True morel mushrooms are pitted or ribbed, often reminiscent of a honeycomb. Morel mushroom fruit bodies typically have a conical-shaped cap between two and six centimeters wide and two and eight centimeters high (1).
Expect these mushrooms to have hollow centers and caps that completely connect to their stem. They come in various colors, too, from gray to golden shades of yellow to reddish brown (3).
Psst: Did you know there are false morels (gyromitra genus)? Yep, it’s true (and another reason why proper mushroom identification is essential). False morels are wrinkled and look similar to a brain, and they contain a toxin damaging your liver. If you’ve mistakenly harvested the wrong mushrooms, expect to feel sick within several hours or up to two days after ingesting them. Symptoms can include nausea, abdominal pain, and dizziness; they can also develop into jaundice and hepatitis within 48 hours. In the most severe cases, gyromitrin toxin will affect bleeding and cause issues with clotting (4).
Often our understanding of how mushrooms were used by various cultures throughout history comes from oral histories, writings, cultural relics, or documentation through a materia medica connected to ancient traditional medicine lineages. We’re grateful to have that, but it doesn’t always mean that we get specific information on a mushroom.
So, while we may not have concrete evidence outlining how morel mushrooms were used, we do know a few things. According to the Oregon Mycological Society, a study published in 2021 uncovered new findings:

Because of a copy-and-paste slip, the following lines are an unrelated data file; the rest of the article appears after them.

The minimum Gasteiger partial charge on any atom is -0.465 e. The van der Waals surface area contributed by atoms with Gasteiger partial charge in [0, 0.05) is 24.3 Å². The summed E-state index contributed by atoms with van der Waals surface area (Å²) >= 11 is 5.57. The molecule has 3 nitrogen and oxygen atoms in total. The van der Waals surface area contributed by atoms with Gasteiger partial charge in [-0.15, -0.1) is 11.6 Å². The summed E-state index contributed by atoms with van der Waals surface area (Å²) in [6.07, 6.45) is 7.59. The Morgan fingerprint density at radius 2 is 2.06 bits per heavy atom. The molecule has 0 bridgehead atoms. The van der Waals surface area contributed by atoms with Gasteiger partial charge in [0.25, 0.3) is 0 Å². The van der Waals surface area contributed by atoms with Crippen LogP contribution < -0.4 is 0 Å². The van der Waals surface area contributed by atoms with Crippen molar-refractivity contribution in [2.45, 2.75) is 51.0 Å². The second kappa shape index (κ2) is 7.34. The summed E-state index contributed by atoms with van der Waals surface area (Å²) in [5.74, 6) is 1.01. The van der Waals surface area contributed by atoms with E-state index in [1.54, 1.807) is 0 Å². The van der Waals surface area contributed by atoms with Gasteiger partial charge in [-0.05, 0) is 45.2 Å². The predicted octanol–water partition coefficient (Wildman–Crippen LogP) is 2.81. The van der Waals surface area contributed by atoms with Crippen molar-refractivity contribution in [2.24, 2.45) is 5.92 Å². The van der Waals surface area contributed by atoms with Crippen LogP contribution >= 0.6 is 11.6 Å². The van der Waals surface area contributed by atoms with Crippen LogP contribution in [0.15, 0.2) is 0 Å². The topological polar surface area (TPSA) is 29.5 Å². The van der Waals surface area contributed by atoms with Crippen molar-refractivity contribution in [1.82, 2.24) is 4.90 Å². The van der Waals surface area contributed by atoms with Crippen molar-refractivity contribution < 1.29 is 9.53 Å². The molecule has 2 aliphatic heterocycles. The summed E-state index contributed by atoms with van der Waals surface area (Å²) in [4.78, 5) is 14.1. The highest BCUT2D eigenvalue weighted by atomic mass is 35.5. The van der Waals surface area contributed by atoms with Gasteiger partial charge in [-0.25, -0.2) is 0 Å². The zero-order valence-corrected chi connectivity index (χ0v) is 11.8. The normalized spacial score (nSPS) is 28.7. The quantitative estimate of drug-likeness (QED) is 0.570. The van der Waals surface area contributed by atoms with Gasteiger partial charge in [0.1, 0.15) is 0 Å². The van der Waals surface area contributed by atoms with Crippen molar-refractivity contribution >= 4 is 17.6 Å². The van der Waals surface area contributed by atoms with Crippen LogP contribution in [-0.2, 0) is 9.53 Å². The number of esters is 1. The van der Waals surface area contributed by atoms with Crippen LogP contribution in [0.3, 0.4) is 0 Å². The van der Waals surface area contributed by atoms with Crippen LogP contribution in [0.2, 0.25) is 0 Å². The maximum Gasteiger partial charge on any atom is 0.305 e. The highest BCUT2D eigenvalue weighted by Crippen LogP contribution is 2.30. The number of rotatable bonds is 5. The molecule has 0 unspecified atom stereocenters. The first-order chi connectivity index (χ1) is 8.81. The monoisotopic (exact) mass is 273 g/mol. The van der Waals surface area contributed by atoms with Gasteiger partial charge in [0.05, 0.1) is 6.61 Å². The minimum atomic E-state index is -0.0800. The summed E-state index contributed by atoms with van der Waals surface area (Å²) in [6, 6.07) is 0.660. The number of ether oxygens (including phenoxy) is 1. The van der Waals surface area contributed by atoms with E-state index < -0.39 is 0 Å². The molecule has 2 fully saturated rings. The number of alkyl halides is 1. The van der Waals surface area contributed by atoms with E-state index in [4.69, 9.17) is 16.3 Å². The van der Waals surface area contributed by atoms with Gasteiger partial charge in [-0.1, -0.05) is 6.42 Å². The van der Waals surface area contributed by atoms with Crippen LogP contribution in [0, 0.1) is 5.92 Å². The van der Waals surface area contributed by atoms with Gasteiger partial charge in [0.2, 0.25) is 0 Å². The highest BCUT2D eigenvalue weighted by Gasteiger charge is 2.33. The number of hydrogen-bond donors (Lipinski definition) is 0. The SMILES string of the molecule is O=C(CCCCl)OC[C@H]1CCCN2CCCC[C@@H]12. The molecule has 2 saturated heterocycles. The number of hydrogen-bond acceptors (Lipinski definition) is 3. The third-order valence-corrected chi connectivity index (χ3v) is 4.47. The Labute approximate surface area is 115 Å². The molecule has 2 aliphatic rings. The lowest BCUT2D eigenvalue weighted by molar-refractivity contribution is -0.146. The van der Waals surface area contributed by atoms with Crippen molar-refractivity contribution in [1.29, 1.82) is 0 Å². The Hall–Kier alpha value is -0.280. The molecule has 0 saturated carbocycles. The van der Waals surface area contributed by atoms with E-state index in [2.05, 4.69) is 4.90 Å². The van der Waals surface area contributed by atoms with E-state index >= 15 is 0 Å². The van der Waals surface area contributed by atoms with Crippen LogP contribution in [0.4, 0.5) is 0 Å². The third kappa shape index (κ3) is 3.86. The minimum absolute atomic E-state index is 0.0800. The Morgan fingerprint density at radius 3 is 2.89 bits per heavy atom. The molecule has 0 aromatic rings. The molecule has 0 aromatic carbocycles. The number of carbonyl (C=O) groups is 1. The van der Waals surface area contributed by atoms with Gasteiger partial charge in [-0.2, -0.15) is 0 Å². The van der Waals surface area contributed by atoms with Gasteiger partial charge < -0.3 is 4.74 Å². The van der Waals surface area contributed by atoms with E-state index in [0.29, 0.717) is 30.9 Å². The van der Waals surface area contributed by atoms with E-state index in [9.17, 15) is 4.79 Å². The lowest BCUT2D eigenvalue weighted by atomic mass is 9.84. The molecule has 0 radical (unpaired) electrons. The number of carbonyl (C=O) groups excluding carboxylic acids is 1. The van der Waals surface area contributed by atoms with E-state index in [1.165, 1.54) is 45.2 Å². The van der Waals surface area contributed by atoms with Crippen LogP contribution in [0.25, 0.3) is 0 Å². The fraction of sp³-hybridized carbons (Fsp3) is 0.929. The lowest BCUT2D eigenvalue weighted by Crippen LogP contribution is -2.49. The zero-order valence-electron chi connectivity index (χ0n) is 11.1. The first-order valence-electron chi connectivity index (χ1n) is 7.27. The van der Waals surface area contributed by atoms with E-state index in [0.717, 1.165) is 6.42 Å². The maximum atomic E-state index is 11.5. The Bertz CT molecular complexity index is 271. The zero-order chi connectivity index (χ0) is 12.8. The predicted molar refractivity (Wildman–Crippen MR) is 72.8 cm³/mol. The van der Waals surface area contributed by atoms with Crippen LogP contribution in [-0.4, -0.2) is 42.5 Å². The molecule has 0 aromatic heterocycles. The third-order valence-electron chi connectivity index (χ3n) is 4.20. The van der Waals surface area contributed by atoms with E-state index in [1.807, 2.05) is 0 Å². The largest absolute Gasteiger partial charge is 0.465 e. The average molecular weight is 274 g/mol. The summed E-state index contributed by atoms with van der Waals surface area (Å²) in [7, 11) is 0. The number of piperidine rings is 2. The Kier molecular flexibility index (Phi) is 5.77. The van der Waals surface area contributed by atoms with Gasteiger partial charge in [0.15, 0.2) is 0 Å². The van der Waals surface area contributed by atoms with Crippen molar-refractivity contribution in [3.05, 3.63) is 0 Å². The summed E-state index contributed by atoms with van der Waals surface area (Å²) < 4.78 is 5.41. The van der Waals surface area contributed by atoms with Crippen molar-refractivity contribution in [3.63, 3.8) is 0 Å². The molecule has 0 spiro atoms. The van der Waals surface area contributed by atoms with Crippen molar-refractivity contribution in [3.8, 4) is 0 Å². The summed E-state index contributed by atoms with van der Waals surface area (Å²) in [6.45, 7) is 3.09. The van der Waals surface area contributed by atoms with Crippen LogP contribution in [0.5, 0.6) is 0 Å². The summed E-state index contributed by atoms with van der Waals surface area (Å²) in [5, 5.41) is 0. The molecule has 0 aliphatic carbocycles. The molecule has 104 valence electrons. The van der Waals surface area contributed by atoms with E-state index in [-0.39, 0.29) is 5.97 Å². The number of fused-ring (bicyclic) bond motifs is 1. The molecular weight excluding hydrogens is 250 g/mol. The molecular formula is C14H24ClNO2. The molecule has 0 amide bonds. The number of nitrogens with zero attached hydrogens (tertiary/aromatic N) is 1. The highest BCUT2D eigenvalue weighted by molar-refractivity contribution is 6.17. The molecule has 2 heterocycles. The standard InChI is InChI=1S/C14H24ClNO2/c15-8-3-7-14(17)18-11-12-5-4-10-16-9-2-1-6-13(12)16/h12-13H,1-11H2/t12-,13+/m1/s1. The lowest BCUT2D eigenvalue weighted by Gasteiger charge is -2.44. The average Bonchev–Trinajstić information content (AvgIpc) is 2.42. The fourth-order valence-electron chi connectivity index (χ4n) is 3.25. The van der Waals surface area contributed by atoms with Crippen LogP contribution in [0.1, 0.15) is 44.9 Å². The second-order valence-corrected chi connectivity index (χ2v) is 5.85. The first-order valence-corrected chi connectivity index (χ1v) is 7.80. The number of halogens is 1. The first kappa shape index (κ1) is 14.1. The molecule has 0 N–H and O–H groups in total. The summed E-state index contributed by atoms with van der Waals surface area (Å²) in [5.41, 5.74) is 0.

Morels probably found a place in the local herbalism or early pharmacological practices in these regions, the details of which are lost to the ages.
Like other mushroom varieties, this edible fungi is nutrient-dense and packed with essential vitamins and minerals. Morel mushrooms are loaded with vitamin D, protein, and are low in fat (making them fantastic for heart health). And they’re a fantastic source of iron and minerals like manganese and phosphorus, not to mention fiber which helps keep your digestive system happy.
Because they’re low in calories and brimming with nutrition, morel mushrooms would be a natural fit if you follow a low carbohydrate diet or have other special dietary needs too (6).
If there’s one thing to note about morel mushrooms, it’s that they can be notoriously tricky to find. Their natural camouflage allows them to blend seamlessly into their environment. Unlike mushrooms that grow year-round, morel mushrooms have a short growing season. Even more, they may grow abundantly in some areas and be non-existent in others. Still, it’s not impossible to find morels; you just need to know where to look.
Morel mushrooms grow in various unique habitats from April to about June in temperate regions of the world. Potential homes to morel mushrooms include deserted orchards (apple trees are a favorite); sandy gravel soil near rivers and streams; the forest floor of wooded areas; and, perhaps surprisingly, land after it has been ravaged by wildfires.